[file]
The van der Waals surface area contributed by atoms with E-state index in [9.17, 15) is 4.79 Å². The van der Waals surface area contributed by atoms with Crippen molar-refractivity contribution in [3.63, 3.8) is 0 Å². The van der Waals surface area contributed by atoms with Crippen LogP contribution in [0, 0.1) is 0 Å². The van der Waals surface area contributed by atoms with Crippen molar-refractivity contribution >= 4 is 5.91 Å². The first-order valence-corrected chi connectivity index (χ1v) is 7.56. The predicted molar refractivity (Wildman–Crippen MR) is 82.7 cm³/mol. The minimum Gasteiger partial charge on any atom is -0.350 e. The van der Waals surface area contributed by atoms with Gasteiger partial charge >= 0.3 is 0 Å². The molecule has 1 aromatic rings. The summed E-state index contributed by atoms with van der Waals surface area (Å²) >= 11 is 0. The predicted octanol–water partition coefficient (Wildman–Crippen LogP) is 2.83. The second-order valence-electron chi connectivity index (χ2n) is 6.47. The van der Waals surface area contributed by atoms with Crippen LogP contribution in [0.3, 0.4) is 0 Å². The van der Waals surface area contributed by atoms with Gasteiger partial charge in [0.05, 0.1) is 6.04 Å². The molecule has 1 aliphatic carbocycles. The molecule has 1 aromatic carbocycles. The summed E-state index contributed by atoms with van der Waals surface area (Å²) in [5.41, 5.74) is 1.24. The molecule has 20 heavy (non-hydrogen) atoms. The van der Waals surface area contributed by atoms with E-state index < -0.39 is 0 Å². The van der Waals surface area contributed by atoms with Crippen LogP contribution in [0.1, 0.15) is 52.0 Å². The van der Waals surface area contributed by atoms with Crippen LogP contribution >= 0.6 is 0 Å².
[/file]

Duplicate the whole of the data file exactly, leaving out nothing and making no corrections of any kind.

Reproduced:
The van der Waals surface area contributed by atoms with E-state index in [9.17, 15) is 4.79 Å². The van der Waals surface area contributed by atoms with Crippen molar-refractivity contribution in [3.63, 3.8) is 0 Å². The van der Waals surface area contributed by atoms with Crippen LogP contribution in [0, 0.1) is 0 Å². The van der Waals surface area contributed by atoms with Crippen molar-refractivity contribution >= 4 is 5.91 Å². The first-order valence-corrected chi connectivity index (χ1v) is 7.56. The predicted molar refractivity (Wildman–Crippen MR) is 82.7 cm³/mol. The minimum Gasteiger partial charge on any atom is -0.350 e. The van der Waals surface area contributed by atoms with Gasteiger partial charge >= 0.3 is 0 Å². The molecule has 1 aromatic rings. The summed E-state index contributed by atoms with van der Waals surface area (Å²) >= 11 is 0. The predicted octanol–water partition coefficient (Wildman–Crippen LogP) is 2.83. The second-order valence-electron chi connectivity index (χ2n) is 6.47. The van der Waals surface area contributed by atoms with Crippen LogP contribution in [0.3, 0.4) is 0 Å². The van der Waals surface area contributed by atoms with Gasteiger partial charge in [0.05, 0.1) is 6.04 Å². The molecule has 1 aliphatic carbocycles. The molecule has 1 aromatic carbocycles. The summed E-state index contributed by atoms with van der Waals surface area (Å²) in [5.41, 5.74) is 1.24. The molecule has 20 heavy (non-hydrogen) atoms. The van der Waals surface area contributed by atoms with E-state index < -0.39 is 0 Å². The van der Waals surface area contributed by atoms with Crippen LogP contribution in [0.1, 0.15) is 52.0 Å². The van der Waals surface area contributed by atoms with Crippen LogP contribution >= 0.6 is 0 Å².